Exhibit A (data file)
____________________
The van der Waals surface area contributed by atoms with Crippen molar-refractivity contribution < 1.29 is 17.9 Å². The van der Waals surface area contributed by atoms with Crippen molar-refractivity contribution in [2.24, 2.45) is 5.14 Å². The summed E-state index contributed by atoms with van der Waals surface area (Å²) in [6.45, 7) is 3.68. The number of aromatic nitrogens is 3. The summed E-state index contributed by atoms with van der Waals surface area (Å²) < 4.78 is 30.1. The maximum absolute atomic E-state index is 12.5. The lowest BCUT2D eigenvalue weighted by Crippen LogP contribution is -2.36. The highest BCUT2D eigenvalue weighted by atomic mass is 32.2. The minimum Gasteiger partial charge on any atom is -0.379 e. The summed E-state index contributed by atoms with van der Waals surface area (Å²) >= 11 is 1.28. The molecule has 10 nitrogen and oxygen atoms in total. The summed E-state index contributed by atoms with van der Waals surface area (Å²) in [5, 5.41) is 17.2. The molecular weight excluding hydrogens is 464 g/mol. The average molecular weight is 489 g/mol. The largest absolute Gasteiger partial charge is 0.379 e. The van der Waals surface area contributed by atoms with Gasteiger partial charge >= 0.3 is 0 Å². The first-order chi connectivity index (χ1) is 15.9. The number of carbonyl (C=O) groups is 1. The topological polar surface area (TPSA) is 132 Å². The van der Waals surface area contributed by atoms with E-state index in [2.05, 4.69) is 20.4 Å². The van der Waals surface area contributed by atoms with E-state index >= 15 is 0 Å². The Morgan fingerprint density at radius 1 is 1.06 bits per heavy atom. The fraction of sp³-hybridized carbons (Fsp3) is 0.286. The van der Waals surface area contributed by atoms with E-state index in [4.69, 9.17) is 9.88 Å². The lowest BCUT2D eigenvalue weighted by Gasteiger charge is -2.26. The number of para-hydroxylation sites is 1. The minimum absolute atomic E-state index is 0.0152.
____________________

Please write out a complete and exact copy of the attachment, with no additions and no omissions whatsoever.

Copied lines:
The van der Waals surface area contributed by atoms with Crippen molar-refractivity contribution < 1.29 is 17.9 Å². The van der Waals surface area contributed by atoms with Crippen molar-refractivity contribution in [2.24, 2.45) is 5.14 Å². The summed E-state index contributed by atoms with van der Waals surface area (Å²) in [6.45, 7) is 3.68. The number of aromatic nitrogens is 3. The summed E-state index contributed by atoms with van der Waals surface area (Å²) < 4.78 is 30.1. The maximum absolute atomic E-state index is 12.5. The lowest BCUT2D eigenvalue weighted by Crippen LogP contribution is -2.36. The highest BCUT2D eigenvalue weighted by atomic mass is 32.2. The minimum Gasteiger partial charge on any atom is -0.379 e. The summed E-state index contributed by atoms with van der Waals surface area (Å²) >= 11 is 1.28. The molecule has 10 nitrogen and oxygen atoms in total. The summed E-state index contributed by atoms with van der Waals surface area (Å²) in [5, 5.41) is 17.2. The molecular weight excluding hydrogens is 464 g/mol. The average molecular weight is 489 g/mol. The largest absolute Gasteiger partial charge is 0.379 e. The van der Waals surface area contributed by atoms with Gasteiger partial charge >= 0.3 is 0 Å². The first-order chi connectivity index (χ1) is 15.9. The number of carbonyl (C=O) groups is 1. The topological polar surface area (TPSA) is 132 Å². The van der Waals surface area contributed by atoms with E-state index in [2.05, 4.69) is 20.4 Å². The van der Waals surface area contributed by atoms with E-state index >= 15 is 0 Å². The Morgan fingerprint density at radius 1 is 1.06 bits per heavy atom. The fraction of sp³-hybridized carbons (Fsp3) is 0.286. The van der Waals surface area contributed by atoms with E-state index in [4.69, 9.17) is 9.88 Å². The lowest BCUT2D eigenvalue weighted by Gasteiger charge is -2.26. The number of para-hydroxylation sites is 1. The minimum absolute atomic E-state index is 0.0152.